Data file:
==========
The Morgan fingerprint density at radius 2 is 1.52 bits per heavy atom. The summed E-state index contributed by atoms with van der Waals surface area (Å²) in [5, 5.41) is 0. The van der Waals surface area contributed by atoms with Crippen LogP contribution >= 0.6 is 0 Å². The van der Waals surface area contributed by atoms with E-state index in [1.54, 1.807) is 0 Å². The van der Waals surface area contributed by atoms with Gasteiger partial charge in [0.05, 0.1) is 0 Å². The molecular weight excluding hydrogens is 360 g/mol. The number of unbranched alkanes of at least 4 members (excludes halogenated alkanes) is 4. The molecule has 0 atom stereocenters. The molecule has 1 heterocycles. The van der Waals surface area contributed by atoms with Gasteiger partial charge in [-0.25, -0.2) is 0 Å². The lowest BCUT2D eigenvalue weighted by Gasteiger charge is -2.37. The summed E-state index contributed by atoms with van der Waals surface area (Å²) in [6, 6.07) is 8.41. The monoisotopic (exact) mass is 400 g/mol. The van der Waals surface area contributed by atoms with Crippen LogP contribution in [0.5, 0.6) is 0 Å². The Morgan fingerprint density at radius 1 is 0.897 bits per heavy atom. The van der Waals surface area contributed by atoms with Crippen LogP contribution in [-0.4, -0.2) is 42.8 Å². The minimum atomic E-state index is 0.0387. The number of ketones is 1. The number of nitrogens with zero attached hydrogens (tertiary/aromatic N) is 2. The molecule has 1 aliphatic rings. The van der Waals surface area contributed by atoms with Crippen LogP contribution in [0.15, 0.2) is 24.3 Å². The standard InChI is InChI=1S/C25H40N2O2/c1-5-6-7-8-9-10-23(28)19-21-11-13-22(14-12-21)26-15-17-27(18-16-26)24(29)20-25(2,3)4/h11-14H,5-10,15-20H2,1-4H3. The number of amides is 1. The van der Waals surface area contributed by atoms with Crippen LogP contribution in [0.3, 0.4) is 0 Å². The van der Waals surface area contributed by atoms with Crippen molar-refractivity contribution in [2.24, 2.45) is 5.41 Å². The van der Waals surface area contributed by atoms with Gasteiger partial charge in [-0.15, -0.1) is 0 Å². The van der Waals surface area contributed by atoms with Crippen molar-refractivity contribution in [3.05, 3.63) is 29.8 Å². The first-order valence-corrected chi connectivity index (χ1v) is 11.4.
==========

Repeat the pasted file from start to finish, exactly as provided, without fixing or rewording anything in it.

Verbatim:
The Morgan fingerprint density at radius 2 is 1.52 bits per heavy atom. The summed E-state index contributed by atoms with van der Waals surface area (Å²) in [5, 5.41) is 0. The van der Waals surface area contributed by atoms with Crippen LogP contribution >= 0.6 is 0 Å². The van der Waals surface area contributed by atoms with E-state index in [1.54, 1.807) is 0 Å². The van der Waals surface area contributed by atoms with Gasteiger partial charge in [0.05, 0.1) is 0 Å². The molecular weight excluding hydrogens is 360 g/mol. The number of unbranched alkanes of at least 4 members (excludes halogenated alkanes) is 4. The molecule has 0 atom stereocenters. The molecule has 1 heterocycles. The van der Waals surface area contributed by atoms with Gasteiger partial charge in [-0.25, -0.2) is 0 Å². The lowest BCUT2D eigenvalue weighted by Gasteiger charge is -2.37. The summed E-state index contributed by atoms with van der Waals surface area (Å²) in [6, 6.07) is 8.41. The monoisotopic (exact) mass is 400 g/mol. The van der Waals surface area contributed by atoms with Crippen LogP contribution in [0.5, 0.6) is 0 Å². The Morgan fingerprint density at radius 1 is 0.897 bits per heavy atom. The van der Waals surface area contributed by atoms with Crippen LogP contribution in [-0.4, -0.2) is 42.8 Å². The minimum atomic E-state index is 0.0387. The number of ketones is 1. The number of nitrogens with zero attached hydrogens (tertiary/aromatic N) is 2. The molecule has 1 aliphatic rings. The van der Waals surface area contributed by atoms with Crippen LogP contribution in [0.15, 0.2) is 24.3 Å². The standard InChI is InChI=1S/C25H40N2O2/c1-5-6-7-8-9-10-23(28)19-21-11-13-22(14-12-21)26-15-17-27(18-16-26)24(29)20-25(2,3)4/h11-14H,5-10,15-20H2,1-4H3. The number of amides is 1. The van der Waals surface area contributed by atoms with Crippen LogP contribution in [0.3, 0.4) is 0 Å². The van der Waals surface area contributed by atoms with Crippen molar-refractivity contribution in [2.24, 2.45) is 5.41 Å². The van der Waals surface area contributed by atoms with Gasteiger partial charge in [-0.15, -0.1) is 0 Å². The van der Waals surface area contributed by atoms with Crippen molar-refractivity contribution in [3.05, 3.63) is 29.8 Å². The first-order valence-corrected chi connectivity index (χ1v) is 11.4.